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The Ditch

She steps out. She’s left the keys inside she decides the moment she hears the heavy door shut itself. Great. A domestic tragedy but due, as it were, with the other. And there the keys hang, inside the automatically locked.

The Ta-Da Girl

The dog is silent, in shock, until they start to twirl sticks. I tie the dog to a post outside while a horror movie Don’t do that backs into my head. They are still twirling when I return, but slower, tossing a burning stick between them.

Afterthoughts of the Future, Premonitions of a Crime to Remember

We had dark clothes on and snappy little newsboy caps. We’d shopped at Amvets two days before in order to dress properly for our parts. I saw Vince put the gun in his pocket but I didn’t say anything. We pulled nylon stockings over our heads even though there wasn’t supposed to be anyone home. Still, why take chances. But I had hay fever and I was sneezing all the time, so I took mine off.

Wounds and Contusions (Political Acts )

“Graciela,” said the girl, with a cup in her hand, “do you want some lemonade?” She’s dressed in a white blouse, jeans and sandals. Her hair is long and black, although not too long, and is tied at the back of her neck with a yellow ribbon. Her skin is very white and she’s nine years old, maybe ten. “I’ve already told you not to call me Graciela.”

Exiles (A Man in a Lobby)

I met Dr. Siles Zuazo in Montevideo twenty years ago, when he arrived in Uruguay as an exile (the word was pronounced differently then) following the triumph of one of the many military coups that have always corrupted the history of Bolivia. I had a few books published at the time and worked in the bookkeeping section of a large furniture company.

Exiles (Penultimate Resting Place)

The death of a friend (and more so when one is referring to someone as dear as Luvis Pedemonte) is always a heartbreak, a rupture. But when death is the culmination of his troubles in exile, and even if that death occurs in a location as fraternal as this one, the heartbreak has other implications, some other significance.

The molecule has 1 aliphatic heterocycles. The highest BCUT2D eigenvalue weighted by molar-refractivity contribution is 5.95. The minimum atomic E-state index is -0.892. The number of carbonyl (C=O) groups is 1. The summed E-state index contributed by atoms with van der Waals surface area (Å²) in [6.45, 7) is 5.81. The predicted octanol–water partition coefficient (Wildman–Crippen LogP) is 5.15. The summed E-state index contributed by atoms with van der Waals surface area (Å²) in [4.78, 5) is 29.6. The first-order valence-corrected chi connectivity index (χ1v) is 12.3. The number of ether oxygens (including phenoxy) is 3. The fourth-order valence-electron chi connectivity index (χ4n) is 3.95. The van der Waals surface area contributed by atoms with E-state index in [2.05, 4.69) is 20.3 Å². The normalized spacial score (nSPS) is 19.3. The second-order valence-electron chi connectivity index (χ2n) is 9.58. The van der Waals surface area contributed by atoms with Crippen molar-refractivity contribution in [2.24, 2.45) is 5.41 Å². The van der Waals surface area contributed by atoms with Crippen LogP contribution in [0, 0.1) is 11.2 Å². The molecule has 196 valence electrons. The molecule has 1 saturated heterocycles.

The Man at the Office

Looking in the mirror, she wondered if she could still even attract a man. Furrows made indentations between her eyebrows, and she knew that when she was tired it almost looked as if her face were in sections.


And it is not, I realize now, just the progressive narratives that constitute my life as fiction—the ones that end up changing my life in the direction of economic and emotional prosperity—but all of the subtexts and regressive narratives as well: the realization that the character the pronoun “I” inhabits and that I often refer to as myself is fundamentally defined by her tendency to make bad decisions, thus accelerating a spiral of downward mobility and diminished expectations which is ultimately inescapable.

My Father

I have a picture of him at the age of twelve, before the sun permanently creased his face, in knickers, knee socks and ankle length boots, standing on a well-tended lawn, holding a golf club longer than he was tall; his steel-rimmed glasses framing a smile for the camera. He joined the Merchant Marine as a wireless operator in 1914. He must have been big for his years even then.

The Algebra of Fiction

“Every story is an algebraic equation,” said the professor in turtleneck and tweed sport coat. “A wants B but can’t get it because of C.” I know he’s right, of course. It doesn’t much matter who or what B is. Or how C has inhibited A’s ability to get B.

20 Tanks from Kasseldown

He sat in his cell tapping his fingers on the bottle, thinking, it’s very sporting of them to give me this bottle. When he tapped at the glass it felt good on his fingers, spreading them a bit so, and getting the cool, clean touch. He had used whiskey before, found it made life bearable; took off the edge; was a good wash for minds that turned too fast: culling it, slowing it, settling it to a visible mark.

Hard Without Music

The one in the chair smiled. Her teeth were very white. “You have such good taste. Almost all of Beethoven, and Brahms, and Bach and…” “Yes,” said Larry. “Yes, thank you.” He turned to the other nun. “Won’t you sit down?” he asked. But she didn’t move.


The Brooklyn Rail

MAY 2008

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